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Temporary home ed

(8 Posts)
rockybalboa Thu 25-Dec-14 23:55:45

I have mentioned on other MN threads that my DS needs to change schools following a serious injury sustained at school. It might take a month or so to to get him into a new school and I feel like I should be doing something with him at home. He is in Year 1. He's Sept born and one of the more confident/competent in his class so I'm not too worried about him slipping behind but other than reading with him (which we do anyway) I'm not sure what else I should be doing. I was thinking of getting a maths workbooks
from The Works but am not sure what (if anything) I should be doing. The council know we are keeping him off until we have a new school place so no concerns in that respect.

emeline Fri 26-Dec-14 00:18:26

Nice fiction to read. Some paints and paper. A collage to make. Bake some cookies.

Have a nice month together!

JustRichmal Fri 26-Dec-14 09:42:40

As regards maths you could try KS1 revision guide and workbook from Letts or CPG.

The Letts Mythical Maths series (they also do Enchanted English)

Wilkinson's also used to do fairly cheap and cheerful year 1 books. (I don't know if they still do).

On line there is Khan Academy, BBC bitesize or nrich. All these are free sites.

Basically see which he likes doing best.

Off at a tangent from maths, dd loved the BBC dance mat typing course for children at that age.

Saracen Fri 26-Dec-14 13:10:03

If you think your son is only likely to be out of school a month or so, I wouldn't bother with a maths workbook unless that is an area he specifically needs/wants to work on.

As your son is already doing well academically, you could think more widely about what constitutes a good education, and tackle some aspects of it which he can't get so effectively at school. Branch out; do some interesting and fun things which he wouldn't usually get to do at school.

Are there any good museums etc in your town, or near enough for a day trip? Would he enjoy some kitchen science projects like making a "volcano"? Does he like art and music - can you experiment with different media, make some simple musical instruments, watch and listen to different instruments on YouTube? (We love YouTube!) Can you scour the library for some nonfiction books on subjects which interest him, which might be too advanced for him to read himself but which you could read to him? My older daughter loved DIY at that age and helped paint and tile the bathroom. We also did a lot of road safety when we were out, observing cyclists' behaviour, discussing how you can try to predict what a driver will do (is that car parked on the pavement going to reverse toward you?), how to choose a safe place to cross the road, etc.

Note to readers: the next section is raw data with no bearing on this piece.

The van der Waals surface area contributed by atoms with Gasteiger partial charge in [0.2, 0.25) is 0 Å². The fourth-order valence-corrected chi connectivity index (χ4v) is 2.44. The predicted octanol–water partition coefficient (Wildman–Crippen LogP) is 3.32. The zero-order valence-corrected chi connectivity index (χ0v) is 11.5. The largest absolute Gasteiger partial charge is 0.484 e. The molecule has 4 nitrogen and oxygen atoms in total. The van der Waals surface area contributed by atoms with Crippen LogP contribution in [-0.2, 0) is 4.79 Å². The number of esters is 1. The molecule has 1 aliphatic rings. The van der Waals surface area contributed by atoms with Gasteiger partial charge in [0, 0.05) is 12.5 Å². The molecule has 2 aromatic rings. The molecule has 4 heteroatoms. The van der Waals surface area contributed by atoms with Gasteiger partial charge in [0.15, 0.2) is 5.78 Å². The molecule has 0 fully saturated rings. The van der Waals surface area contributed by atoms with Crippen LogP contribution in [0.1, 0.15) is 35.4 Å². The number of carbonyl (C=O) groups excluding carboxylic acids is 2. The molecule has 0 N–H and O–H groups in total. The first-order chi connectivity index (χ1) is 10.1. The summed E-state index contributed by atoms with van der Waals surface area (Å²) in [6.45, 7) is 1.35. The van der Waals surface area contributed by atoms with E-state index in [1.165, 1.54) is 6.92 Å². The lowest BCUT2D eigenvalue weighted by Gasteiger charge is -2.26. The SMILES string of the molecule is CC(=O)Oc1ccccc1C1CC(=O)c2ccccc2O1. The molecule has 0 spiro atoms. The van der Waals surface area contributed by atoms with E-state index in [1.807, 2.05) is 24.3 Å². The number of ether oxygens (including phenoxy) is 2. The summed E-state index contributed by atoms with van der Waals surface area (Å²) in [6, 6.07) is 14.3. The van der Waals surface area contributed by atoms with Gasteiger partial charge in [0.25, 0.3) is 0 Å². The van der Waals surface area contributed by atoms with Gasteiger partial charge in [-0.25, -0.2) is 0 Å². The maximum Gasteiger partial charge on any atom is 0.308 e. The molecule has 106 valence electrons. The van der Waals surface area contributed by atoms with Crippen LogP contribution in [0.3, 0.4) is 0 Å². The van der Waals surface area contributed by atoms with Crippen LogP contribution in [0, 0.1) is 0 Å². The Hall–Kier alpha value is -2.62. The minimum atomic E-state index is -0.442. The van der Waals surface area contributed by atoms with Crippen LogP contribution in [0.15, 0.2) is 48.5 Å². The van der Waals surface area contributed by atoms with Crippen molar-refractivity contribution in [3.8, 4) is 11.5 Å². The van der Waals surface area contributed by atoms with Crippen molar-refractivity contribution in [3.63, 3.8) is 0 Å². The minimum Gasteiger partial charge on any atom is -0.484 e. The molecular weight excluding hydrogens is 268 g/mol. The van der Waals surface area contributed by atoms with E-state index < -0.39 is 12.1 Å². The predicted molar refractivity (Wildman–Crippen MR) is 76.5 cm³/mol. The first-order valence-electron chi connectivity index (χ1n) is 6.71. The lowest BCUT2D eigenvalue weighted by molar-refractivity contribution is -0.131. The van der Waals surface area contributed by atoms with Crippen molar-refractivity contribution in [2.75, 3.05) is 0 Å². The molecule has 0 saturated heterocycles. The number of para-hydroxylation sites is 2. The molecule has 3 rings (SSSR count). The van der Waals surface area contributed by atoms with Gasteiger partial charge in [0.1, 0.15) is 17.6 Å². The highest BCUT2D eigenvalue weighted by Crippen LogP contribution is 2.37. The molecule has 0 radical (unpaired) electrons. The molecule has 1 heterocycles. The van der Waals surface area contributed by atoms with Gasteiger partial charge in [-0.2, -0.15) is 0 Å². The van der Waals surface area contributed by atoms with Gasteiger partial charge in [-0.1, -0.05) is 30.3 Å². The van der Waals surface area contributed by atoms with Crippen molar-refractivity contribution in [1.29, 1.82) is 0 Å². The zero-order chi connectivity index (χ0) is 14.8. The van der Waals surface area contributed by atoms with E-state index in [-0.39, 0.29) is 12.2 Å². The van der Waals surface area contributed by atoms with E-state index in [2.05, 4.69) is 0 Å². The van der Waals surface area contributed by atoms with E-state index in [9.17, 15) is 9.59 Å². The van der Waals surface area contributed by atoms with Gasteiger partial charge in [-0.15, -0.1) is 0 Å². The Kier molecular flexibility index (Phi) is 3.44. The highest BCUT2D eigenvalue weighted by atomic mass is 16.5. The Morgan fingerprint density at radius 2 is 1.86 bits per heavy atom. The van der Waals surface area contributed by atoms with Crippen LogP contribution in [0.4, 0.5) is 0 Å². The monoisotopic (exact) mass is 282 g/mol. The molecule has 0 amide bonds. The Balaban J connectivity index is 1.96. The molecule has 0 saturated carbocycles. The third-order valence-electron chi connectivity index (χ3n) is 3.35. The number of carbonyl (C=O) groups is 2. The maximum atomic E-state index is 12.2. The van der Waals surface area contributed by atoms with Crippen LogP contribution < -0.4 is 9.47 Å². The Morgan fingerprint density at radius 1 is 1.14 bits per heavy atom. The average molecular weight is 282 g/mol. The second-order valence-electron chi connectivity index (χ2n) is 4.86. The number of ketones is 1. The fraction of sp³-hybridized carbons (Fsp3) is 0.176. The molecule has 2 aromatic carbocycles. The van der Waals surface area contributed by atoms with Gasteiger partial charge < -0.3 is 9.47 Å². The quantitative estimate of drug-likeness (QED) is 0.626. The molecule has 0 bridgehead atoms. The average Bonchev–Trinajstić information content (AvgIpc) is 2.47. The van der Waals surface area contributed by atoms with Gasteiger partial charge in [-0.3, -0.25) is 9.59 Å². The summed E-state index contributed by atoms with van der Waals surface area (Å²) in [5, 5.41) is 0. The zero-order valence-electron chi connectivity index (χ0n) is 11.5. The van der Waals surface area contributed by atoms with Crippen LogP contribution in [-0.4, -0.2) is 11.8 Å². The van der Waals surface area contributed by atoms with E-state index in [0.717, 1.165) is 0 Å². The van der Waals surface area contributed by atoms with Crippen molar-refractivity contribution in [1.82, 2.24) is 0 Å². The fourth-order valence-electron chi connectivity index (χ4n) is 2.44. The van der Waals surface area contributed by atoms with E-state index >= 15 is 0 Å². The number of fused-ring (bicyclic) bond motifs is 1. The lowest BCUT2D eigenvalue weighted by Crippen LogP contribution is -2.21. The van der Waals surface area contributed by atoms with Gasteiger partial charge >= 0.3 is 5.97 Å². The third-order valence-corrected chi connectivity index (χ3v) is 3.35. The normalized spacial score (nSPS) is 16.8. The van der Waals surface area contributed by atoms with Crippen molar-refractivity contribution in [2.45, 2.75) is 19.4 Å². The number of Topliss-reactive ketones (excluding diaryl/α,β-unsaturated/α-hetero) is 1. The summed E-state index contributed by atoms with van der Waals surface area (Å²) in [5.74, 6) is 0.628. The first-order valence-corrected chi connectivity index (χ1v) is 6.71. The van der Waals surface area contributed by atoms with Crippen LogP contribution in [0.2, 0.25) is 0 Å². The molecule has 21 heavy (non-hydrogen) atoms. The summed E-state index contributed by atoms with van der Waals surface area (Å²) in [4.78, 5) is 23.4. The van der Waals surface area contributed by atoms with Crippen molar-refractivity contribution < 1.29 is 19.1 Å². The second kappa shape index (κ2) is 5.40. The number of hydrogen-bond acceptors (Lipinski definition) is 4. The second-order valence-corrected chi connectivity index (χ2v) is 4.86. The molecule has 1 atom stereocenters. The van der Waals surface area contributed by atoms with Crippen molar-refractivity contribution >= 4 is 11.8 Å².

Most importantly: HAVE FUN!!! This is a great opportunity.

Saracen Fri 26-Dec-14 13:20:43

Sorry, just realised how tactless it was of me to refer to this as a "great opportunity" under the circumstances.

What I should have said was, home education doesn't have to resemble school and your little boy can do some very different things while waiting for a school place. The fact that you are HEing doesn't have to be a chore or add to the stress you are already under. It can be a very positive break.

Saracen Fri 26-Dec-14 13:29:56

By the way, are you all sorted with the legal side of things?

While your son is medically unfit to attend school it doesn't really matter whether he's still registered there, as it will be authorised absence. By the time the doctor decides he is able to attend, you should ensure he has been formally deregistered from school. If you live in England or Wales and he attends a mainstream school, you can do this on demand by simply sending a correctly worded letter. Here are example letters:

You did say that the council is aware you are keeping him off while waiting for a school place elsewhere, but technically you do need to deregister in order to stay on the right side of the law with respect to school attendance. Firing the letter off is quick enough.

However, I have an idea that you might need to keep him registered at the school if you are pursuing a complaint against them. But I may be mistaken about this, so you might want to get advice about that before you deregister.

Noteventhebestdrummer Fri 26-Dec-14 13:45:03

Learn a short poem each day?

Play LOTS of games!

Make a map of your neighbourhood by exploring a little more each day?


emeline Fri 26-Dec-14 14:30:19

Singing and games! Great ideas. I think you'll have a lovely month, just having plenty of Time to talk and play.

Don't even bother thinking about maths books, there's tons of time for those, they'll arrive soon enough.

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